It goes without saying that any photograph of sea passage or disembarkation is going to have its own complex set of resonances for an Australian audience. Indeed, to the Stieglitz we could add David Moore’s Migrants arriving in Sydney, an image made in 1966, just a year before the Photography department was established at the NGV. Moore was on assignment for National Geographic, where this image of passengers on board the Galileo Galilei from Italy was first published. Initially it was titled ‘European migrants arriving in Sydney’. In reality, two people to the right of Moore’s intentional or accidentally Classical framing were from Lebanon and Egypt, while the group on the left was the returning Imbruglia family, from Australia. The image was taken and first printed in colour but later converted to black and white. For a while, the facts didn’t trouble the myth, and the image was regularly celebrated as an Australian national symbol of immigration from Europe. Today, however, these slippages, transformations and misattributions have become part of the biography of the photograph.4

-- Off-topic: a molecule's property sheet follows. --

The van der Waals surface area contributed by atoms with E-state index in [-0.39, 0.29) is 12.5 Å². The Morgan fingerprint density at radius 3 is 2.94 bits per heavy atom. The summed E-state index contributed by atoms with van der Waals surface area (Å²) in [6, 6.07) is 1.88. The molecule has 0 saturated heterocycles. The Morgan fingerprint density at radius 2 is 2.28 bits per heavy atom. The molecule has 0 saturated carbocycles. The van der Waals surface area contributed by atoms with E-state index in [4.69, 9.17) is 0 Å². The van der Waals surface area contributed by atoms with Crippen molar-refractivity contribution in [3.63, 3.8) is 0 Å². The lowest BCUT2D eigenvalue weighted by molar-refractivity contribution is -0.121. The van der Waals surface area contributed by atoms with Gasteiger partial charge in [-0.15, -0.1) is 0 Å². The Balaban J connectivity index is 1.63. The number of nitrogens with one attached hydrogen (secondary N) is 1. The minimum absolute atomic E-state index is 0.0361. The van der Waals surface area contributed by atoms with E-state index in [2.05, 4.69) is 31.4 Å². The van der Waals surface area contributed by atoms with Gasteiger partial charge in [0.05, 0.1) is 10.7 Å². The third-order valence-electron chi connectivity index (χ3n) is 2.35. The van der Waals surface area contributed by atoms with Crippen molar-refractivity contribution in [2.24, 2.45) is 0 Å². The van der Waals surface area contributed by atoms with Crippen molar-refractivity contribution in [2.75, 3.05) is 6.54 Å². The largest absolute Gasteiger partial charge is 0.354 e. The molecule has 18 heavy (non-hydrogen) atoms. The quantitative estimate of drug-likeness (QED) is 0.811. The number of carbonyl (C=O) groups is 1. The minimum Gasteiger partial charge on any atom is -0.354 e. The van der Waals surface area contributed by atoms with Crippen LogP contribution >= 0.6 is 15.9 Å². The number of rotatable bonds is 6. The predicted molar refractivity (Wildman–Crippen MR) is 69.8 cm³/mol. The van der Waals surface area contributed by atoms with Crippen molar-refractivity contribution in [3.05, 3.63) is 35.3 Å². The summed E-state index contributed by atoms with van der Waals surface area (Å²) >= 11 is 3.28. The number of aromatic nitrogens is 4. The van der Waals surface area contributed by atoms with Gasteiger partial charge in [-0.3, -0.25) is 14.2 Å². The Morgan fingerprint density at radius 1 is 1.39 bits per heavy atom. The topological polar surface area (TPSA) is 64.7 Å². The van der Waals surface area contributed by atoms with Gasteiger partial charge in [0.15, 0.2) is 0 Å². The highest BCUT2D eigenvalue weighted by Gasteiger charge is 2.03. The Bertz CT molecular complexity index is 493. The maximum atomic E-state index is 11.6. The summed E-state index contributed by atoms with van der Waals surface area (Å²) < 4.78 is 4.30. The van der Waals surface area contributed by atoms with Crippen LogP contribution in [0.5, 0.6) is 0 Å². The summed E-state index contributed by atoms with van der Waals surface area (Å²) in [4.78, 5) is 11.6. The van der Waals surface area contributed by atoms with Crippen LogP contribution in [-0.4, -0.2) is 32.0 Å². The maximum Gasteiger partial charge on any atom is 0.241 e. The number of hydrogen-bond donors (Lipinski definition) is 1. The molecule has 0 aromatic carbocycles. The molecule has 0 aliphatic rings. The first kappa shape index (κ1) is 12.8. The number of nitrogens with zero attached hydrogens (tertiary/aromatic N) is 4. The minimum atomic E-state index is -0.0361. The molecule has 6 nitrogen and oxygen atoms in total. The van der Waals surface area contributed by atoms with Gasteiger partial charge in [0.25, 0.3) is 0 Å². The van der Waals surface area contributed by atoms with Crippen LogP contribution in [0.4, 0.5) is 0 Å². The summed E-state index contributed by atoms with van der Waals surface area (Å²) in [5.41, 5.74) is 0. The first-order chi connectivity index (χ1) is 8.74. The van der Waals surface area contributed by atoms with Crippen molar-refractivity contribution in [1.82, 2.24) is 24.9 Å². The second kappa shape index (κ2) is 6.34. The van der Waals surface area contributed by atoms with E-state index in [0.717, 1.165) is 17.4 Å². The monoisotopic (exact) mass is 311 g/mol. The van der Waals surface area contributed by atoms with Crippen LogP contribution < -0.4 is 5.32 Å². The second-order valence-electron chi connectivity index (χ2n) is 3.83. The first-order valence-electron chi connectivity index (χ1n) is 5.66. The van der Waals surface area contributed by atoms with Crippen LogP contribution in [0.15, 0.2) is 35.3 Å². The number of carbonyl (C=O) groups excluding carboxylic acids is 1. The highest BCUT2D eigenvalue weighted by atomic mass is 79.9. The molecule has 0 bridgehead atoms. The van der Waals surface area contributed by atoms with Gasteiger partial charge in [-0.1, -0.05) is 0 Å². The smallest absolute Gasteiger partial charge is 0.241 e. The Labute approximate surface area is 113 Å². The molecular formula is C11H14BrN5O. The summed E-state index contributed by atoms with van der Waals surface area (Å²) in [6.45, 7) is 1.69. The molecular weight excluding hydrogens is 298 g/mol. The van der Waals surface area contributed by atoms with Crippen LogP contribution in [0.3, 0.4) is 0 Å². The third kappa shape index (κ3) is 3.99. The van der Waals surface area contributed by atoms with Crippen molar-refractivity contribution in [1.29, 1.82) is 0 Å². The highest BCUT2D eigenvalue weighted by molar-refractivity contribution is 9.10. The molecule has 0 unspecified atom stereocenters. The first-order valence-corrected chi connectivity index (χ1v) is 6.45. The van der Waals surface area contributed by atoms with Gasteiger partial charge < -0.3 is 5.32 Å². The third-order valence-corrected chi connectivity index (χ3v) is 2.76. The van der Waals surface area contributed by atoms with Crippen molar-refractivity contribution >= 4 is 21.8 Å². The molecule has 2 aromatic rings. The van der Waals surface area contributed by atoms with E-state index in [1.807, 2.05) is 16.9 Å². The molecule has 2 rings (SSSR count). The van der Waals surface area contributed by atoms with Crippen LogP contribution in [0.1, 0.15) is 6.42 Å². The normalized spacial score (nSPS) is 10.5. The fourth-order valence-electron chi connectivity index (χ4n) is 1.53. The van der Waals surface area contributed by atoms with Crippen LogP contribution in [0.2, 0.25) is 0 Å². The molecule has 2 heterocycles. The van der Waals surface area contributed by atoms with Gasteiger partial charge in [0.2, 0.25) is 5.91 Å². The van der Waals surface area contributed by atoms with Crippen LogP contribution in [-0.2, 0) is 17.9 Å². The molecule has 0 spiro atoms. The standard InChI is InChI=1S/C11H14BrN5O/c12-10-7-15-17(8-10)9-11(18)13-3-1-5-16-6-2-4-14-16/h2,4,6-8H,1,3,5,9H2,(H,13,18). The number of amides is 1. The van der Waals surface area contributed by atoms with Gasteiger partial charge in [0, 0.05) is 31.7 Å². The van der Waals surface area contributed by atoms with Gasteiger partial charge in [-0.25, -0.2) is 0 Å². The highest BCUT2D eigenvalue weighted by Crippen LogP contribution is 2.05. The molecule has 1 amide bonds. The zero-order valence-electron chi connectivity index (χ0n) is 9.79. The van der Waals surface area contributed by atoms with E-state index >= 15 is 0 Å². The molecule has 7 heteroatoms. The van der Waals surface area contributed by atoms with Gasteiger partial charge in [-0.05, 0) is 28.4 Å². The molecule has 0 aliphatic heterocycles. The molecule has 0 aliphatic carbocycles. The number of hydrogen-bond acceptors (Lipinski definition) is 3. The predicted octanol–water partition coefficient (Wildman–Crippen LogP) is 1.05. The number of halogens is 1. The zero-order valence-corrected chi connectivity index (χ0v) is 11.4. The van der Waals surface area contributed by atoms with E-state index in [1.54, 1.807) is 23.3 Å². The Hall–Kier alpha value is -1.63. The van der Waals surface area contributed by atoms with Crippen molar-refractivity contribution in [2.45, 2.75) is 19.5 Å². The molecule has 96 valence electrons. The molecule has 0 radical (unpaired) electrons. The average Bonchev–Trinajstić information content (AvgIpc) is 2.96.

The images by Stieglitz and Moore began their lives on the page, migrating to the wall and to institutional collections at different times, and for different reasons. Stieglitz’s journal Camera Work was in some ways a throwback to the 1840s–80s, the early decades of photographic publishing. It wasn’t until the 1880s, with the invention of halftone printing, that text and image could be reproduced on the page together, in one technique. Before that, darkroom prints had to be either pasted to the page laboriously or converted to engravings or woodcuts for printing alongside text. Once halftone became the norm, with its cruder and less nuanced tonal quality, those older books of ‘tipped-in’ plates became quite sought after. In fact, they were the beginnings of the collector market for photography, which emerged at the end of the nineteenth century. For example, Giorgio Sommer’s quietly evocative images from around 1873, of preserved figures recovered in Pompeii from the ash produced by the eruption of Mount Vesuvius in 79 CE, were made for inclusion in commercial books appealing to historians and archaeologists, but also to wealthy travellers on the extended European ‘grand tour’. While some copies of Sommer’s books survive, many were taken apart to sell the images individually. The NGV has a print of the best-known Sommer photograph, Human imprint, Pompeii, 1873.